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Creativity in Schools

One of the many problems with education minister Michael Gove’s former pet project, Ebacc, was the lack of importance it afforded to the teaching of the arts.

Creativity is part of our personality. Whether we express ourselves by writing a blog, knitting, gardening or making mosaics, people feel more satisfied if creativity is part and parcel of their daily life. This is especially true for young people – children always express themselves by creating, whether it’s through drama (wholeheartedly adopting the characters of princesses, monsters or Batman: “Mummy! Don’t call me Finn – I’m BATMAN!”), or painting (“Darling, that’s a lovely fish. Oh right… yes it looks just like Granny…”) and older children relish the prospect of creating something from scratch, be it hand-kneaded pizza dough, a Pollock-esque daubing, or a futuristic soundscape using what head-shaking adults dub ‘the wonders of modern technology’.

Even before we had the means to record other areas of progress, tiny children had their own space to create. Prehistoric parents obviously realised the value of art – or maybe simply the fact that it gave them a bit of breathing space to prepare food – while well-to-do young women in Austen’s time had precious little else to occupy their time besides daubing insipid watercolours of copses, fruit bowls and stern-looking relatives.

Today’s schools know that a Govean approach to art doesn’t only make them appear remiss as an education provider, it also leaves their alumni less ready to cope with the outside world. As one school puts it, ‘if the arts exist to tick boxes on CVs or turn pupils into performing robots, then better they don't exist at all.’ That doesn’t mean that higher education providers don’t look for pupils who have thrown themselves into the arts at school – they frequently do include such participation in their list of entrance criteria. But what it does mean is that pupils who have sought out artistic endeavours that suit them, and in which they have flourished, are more likely to be able to approach problems with a creative, as well as a pragmatic eye. As a report from the US puts it, learning visual arts ‘can connect people more deeply to the world and open them to new ways of seeing’.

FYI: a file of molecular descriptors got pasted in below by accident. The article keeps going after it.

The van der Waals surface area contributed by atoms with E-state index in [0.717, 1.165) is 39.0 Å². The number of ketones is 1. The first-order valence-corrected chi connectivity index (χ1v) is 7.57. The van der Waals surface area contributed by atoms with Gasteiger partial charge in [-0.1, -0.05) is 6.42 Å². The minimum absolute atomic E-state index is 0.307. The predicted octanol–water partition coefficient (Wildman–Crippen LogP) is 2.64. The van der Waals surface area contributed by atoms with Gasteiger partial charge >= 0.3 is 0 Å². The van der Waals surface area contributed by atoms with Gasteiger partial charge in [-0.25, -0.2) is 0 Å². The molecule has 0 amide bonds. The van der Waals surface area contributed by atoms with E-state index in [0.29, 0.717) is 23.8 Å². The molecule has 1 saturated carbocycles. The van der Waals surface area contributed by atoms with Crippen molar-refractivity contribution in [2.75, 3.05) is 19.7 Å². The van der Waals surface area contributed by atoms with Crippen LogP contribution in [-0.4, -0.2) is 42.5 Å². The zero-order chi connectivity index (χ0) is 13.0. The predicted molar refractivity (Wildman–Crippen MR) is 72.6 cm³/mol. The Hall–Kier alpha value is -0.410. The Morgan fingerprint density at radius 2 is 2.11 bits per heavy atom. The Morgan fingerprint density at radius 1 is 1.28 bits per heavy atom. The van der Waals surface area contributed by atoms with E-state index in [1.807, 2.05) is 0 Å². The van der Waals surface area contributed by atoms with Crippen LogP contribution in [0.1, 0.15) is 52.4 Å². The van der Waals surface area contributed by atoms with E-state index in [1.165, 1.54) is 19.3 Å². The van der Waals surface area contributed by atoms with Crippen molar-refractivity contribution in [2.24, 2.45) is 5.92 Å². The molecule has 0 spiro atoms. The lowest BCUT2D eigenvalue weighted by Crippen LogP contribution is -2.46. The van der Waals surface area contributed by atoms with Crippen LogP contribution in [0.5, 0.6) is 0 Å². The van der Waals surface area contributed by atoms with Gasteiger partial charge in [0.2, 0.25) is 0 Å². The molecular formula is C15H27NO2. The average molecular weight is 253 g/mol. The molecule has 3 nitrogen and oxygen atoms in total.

Schools play a vital role in the development of aesthetic analysis in older children as, unlike when kids are young and parents get involved, taking them to messy play sessions, child-friendly art galleries, and fun music activities, this is likely to trail off as kids get older. School becomes the main forum for artistic exploration in 11-18 year olds, and presenting them with a bevy of options in a form that appeals, and where the end is enjoyment and a sense of achievement rather than a more numerical target, sets children up as imaginative individuals unconfined by the rigid doctrines of habit and tradition. It boosts their self-confidence and lets them see that creative endeavour is just as highly prized as achievement in other areas. Furthermore, active participation in the arts allows children an outlet for energies and stress that might otherwise explode if bottled up and contained by the relentless pursuit of exam results.

What’s more, enjoyable participation in arts at school just makes for better human beings: research by the University of Maryland in 2007 showed that taking part in drama or music lessons had a clear impact on children’s achievement in other areas of schooling. It also affected their cognitive, motor, language, and emotional development.

Schools with an eye to the future serve up possibilities in drama that cater for everyone, not just aspiring Shakespearians.  They provide music classes in which jazz and rock as just as valid forms of self-expression as classical strings or choral hymns. They also offer IT-based arts, which give the opportunity for those of a technological bent to create their own computer games, 3D models and installation pieces.

In one project in San Francisco, for example, children from a school for juvenile offenders created their own musical works, learning in the process about the importance of planning, revising, structuring – and sticking to their guns until the final product – a CD was created in a recording studio. The young people had never made the connection between the process of creation and the end result; they all fancied themselves as rappers, but none of them had given any thought to what that entailed.

Education is complicated, and the key to balance and satisfaction is for schools and students together to plot a course that recognises the worth of every subject, and the strengths students gain from succeeding in and enjoying those subjects. And if you’re lucky, you might end up with a few eye-catching artworks for your hallway, a night out watching your progeny on stage, or even your own totally unique ringtone – and you’ll feel just as proud as the misty-eyed mum pinning yet another junior masterpiece to the fridge.


Image of child drawing from Flickr

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